Yesterday, I published a paper about, and titled, “The troublesome legacy of Prop 103.” Shortly thereafter, an organization called Consumer Watchdog published a startlingly quick response.

The speed of their response, while impressive, is no surprise. Consumer Watchdog owes its very existence to Prop 103. That initiative was its genesis and, as a frequent intervenor, continues to be the one of the primary sources from which it draws its monetary support (which is to say, from the pockets of Californians).

In its haste to read, digest and respond to the study, Consumer Watchdog trotted out some of its favorite well-used talking points. So, for edification, enlightenment and entertainment, I present the top three mischaracterizations of Consumer Watchdog’s response…

“The law has saved drivers $100 billion on their insurance since 1988…”

This is the most common, and perhaps the least accurate, claim offered by Prop 103’s defenders. To come to that number, the Consumer Federation of America compared and totaled the difference between initial rates filed and eventual rates approved by the California Department of Insurance. That rather wanting calculus is good for shock value, but doesn’t shed much light on what is actually going on. In fact, by the logic of the CFA calculus, any rate-review mechanism that ever results in a rate reduction in any state is responsible for “saving” consumers money.

Of course, that’s a mischaracterization of what’s happening. Following the CFA’s logic leads to the rather amusing conclusion that when Prop 103 allows for rate increases to ensure rate adequacy and insurer solvency, it must be costing consumers money. Gasp!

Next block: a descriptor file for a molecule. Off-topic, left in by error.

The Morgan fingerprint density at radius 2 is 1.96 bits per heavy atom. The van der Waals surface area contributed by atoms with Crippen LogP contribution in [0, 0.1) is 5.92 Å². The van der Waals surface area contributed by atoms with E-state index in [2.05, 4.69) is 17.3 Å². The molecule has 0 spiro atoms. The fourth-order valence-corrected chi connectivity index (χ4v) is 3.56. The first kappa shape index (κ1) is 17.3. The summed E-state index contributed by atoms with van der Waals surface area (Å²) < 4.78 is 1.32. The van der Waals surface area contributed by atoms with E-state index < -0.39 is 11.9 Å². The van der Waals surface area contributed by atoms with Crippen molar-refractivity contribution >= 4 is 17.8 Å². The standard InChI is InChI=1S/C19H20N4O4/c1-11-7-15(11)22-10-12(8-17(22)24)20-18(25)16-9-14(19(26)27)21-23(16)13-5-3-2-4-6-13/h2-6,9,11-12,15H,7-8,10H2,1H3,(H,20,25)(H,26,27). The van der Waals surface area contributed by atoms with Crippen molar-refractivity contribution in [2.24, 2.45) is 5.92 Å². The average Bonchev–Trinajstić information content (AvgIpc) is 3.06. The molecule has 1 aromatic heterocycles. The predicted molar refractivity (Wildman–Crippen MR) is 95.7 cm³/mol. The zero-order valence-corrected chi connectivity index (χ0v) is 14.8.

Both statements are absurd. Cost drivers dictate rates; systems like Prop 103 simply confuse price signals.

“Consumers save under Proposition 103 because insurance companies are required to justify and get approval for rate increases before they take effect.”

Here Consumer Watchdog describes what is commonly known as a “prior-approval” process. The system is not unique to California. However, unlike other states in which insurers file and the insurance department in question gives a relatively straightforward thumbs up or down to the rate, California’s system has become so convoluted (largely because of intervenors like Consumer Watchdog) that rate filings have, by necessity, become rate negotiations. Rate negotiations demand that insurers, much like any party proposing a price at the start of a negotiation, treat their initial filing as a first offer.

For this reason, particularly when compared to other states, Prop 103 wastes time, slows the speed-to-market of rates, and costs consumers money.

“Proposition 103 allows the public to participate in the rate-making process.”

I encourage anybody who reads this piece to visit the Department of Insurance to register as an intervenor. It’s an “easy” process.

That’s all! No wonder the public is so eager to participate in the process. In fact, since 2013 there have been a grand total of five findings of eligibility to seek compensation. Five.

Consumer Watchdog’s defensiveness is natural, but counterproductive. With the arrival of autonomous vehicles, the rigid rate-approval process that Consumer Watchdog currently trumpets will violate the law’s putative purpose sooner rather than later. When that happens, Prop 103 reform is becoming a virtual inevitability.

Moving forward, we at R Street hope that Consumer Watchdog will champion efforts to shape the future of California’s insurance market. As the current system’s progenitors, they are well-positioned to contribute meaningfully to the next system’s creation. Let’s hope that the old system doesn’t hold them back.

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